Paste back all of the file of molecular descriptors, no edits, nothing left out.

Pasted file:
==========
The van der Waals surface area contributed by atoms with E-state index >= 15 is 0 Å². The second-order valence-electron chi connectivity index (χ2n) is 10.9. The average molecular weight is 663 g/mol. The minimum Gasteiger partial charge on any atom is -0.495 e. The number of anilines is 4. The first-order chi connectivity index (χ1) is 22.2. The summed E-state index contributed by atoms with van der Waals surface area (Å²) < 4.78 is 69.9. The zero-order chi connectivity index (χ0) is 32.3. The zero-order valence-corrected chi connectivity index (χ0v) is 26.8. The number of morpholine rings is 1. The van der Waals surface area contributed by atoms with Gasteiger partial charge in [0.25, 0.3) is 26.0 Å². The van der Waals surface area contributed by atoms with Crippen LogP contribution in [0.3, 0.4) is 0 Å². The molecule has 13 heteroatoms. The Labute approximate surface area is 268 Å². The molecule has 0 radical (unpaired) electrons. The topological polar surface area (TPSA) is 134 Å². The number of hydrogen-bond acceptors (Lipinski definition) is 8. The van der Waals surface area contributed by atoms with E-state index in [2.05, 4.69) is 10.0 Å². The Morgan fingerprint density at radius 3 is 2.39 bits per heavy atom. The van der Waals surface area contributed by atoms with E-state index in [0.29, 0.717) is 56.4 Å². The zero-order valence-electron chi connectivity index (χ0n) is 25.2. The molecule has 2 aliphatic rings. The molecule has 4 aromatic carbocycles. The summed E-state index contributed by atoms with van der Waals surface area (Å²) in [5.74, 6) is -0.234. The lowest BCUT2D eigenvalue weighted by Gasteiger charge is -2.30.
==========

The van der Waals surface area contributed by atoms with E-state index >= 15 is 0 Å². The second-order valence-electron chi connectivity index (χ2n) is 10.9. The average molecular weight is 663 g/mol. The minimum Gasteiger partial charge on any atom is -0.495 e. The number of anilines is 4. The first-order chi connectivity index (χ1) is 22.2. The summed E-state index contributed by atoms with van der Waals surface area (Å²) < 4.78 is 69.9. The zero-order chi connectivity index (χ0) is 32.3. The zero-order valence-corrected chi connectivity index (χ0v) is 26.8. The number of morpholine rings is 1. The van der Waals surface area contributed by atoms with Gasteiger partial charge in [0.25, 0.3) is 26.0 Å². The van der Waals surface area contributed by atoms with Crippen LogP contribution in [0.3, 0.4) is 0 Å². The molecule has 13 heteroatoms. The Labute approximate surface area is 268 Å². The molecule has 0 radical (unpaired) electrons. The topological polar surface area (TPSA) is 134 Å². The number of hydrogen-bond acceptors (Lipinski definition) is 8. The van der Waals surface area contributed by atoms with E-state index in [2.05, 4.69) is 10.0 Å². The Morgan fingerprint density at radius 3 is 2.39 bits per heavy atom. The van der Waals surface area contributed by atoms with E-state index in [0.29, 0.717) is 56.4 Å². The zero-order valence-electron chi connectivity index (χ0n) is 25.2. The molecule has 2 aliphatic rings. The molecule has 4 aromatic carbocycles. The summed E-state index contributed by atoms with van der Waals surface area (Å²) in [5.74, 6) is -0.234. The lowest BCUT2D eigenvalue weighted by Gasteiger charge is -2.30.